The medical staff was committed to perform every task necessary to keep David stable, which was the goal at that moment. Beeping machines, graph monitors and pumping systems would let us know his breathing pattern, brain and blood pressure every second of the day and night. These beeps and sounds became our companions and would incite us to an extra prayer of plea or praise.
Three cubicles from where David was, the lady who sang and prayed for her son to awaken had received the news. Her son was out of the coma. We could hear the mother sing praises and see relatives visiting with gifts and flowers. The joy invaded all of our hearts. He was able to speak and comprehend all that was taking place. He had suffered a spinal cord injury. He was told that he would not walk again and would have to remain with life support in order to breathe. The next day, as I came back from having coffee, the hallways and waiting room were packed with this young man’s friends and relatives. The atmosphere had suddenly changed. The mother walked out of ICU with tears in her eyes and as we embraced she explained that after learning his fate, he had requested to sign paperwork to donate his organs and release forms to be disconnected. Everyone had come to say goodbye.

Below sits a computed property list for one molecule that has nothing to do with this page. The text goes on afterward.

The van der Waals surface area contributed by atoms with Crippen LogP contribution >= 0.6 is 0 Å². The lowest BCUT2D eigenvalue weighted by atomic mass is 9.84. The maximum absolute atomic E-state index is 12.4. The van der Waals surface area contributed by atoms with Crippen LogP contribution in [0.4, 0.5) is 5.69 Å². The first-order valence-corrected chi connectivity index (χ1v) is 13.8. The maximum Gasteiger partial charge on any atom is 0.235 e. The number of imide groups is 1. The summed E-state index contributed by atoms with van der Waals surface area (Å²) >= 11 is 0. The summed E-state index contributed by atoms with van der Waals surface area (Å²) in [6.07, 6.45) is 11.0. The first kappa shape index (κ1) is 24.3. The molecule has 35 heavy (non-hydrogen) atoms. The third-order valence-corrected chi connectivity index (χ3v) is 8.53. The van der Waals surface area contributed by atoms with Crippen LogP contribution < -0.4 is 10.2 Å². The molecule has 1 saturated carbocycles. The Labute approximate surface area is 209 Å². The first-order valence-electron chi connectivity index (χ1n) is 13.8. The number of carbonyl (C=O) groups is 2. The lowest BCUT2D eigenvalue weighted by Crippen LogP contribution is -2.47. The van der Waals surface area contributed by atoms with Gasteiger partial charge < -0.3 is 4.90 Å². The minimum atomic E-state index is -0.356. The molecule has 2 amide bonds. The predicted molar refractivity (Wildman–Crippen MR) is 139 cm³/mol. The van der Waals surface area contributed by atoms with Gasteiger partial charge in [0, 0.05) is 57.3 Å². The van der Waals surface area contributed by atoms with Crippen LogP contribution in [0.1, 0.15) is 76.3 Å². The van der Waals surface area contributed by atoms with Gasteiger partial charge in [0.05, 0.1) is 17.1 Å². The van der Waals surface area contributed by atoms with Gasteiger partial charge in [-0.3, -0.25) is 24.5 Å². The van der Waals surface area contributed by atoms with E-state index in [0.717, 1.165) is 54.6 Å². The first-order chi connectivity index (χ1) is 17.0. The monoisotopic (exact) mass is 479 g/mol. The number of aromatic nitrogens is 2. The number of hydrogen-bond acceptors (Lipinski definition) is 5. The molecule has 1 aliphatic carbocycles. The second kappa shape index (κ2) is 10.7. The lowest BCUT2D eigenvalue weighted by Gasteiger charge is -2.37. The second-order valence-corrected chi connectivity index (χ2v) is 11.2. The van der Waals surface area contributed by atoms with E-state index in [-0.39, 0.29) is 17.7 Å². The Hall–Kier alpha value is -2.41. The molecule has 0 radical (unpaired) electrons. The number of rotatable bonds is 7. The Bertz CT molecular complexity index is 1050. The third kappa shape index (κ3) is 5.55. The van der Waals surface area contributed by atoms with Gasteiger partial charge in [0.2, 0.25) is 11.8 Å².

Free will is a gift from God. It gives us the opportunity to choose. We are responsible for our intentions and desires and how we act upon them. We are responsible to help others to choose wisely.
Like many other issues in our modern world, original oaths and decrees, which were thought of for the preservation of humanity in its intended existence, have been constantly revised to accommodate the culture’s lifestyles. Physician’s oath has been modified as well. Part of the original Hippocratic oath reads “Nor shall any man’s entreaty prevail upon me to administer poison to anyone neither will I counsel any man to do so…” Euthanasia is the practice of ending a life intentionally to avoid pain and suffering even at the request of a patient. Defenders of euthanasia call it “dignity of dying”. In contrast, Blessed Mother Theresa of Calcutta opened homes for the dying so they could die with dignity. Do we choose life or death? Jesus reminds us to choose life. Free will is a precious gift.
In order to make a choice we need to have options. The world presents us options, which change to fit the times, tied to the culture and human cravings. God has offered us His options thru His Word, which is unchanging and eternal. His Word reveals his will towards mankind. The life of the saints can inspire and enrich our lives. We have choices. Ultimately it comes down to our free will.
(Isaiah 40:8; Malachi 3:6; 2 Tim 3:16-17, James 1:5; Deut 30:19)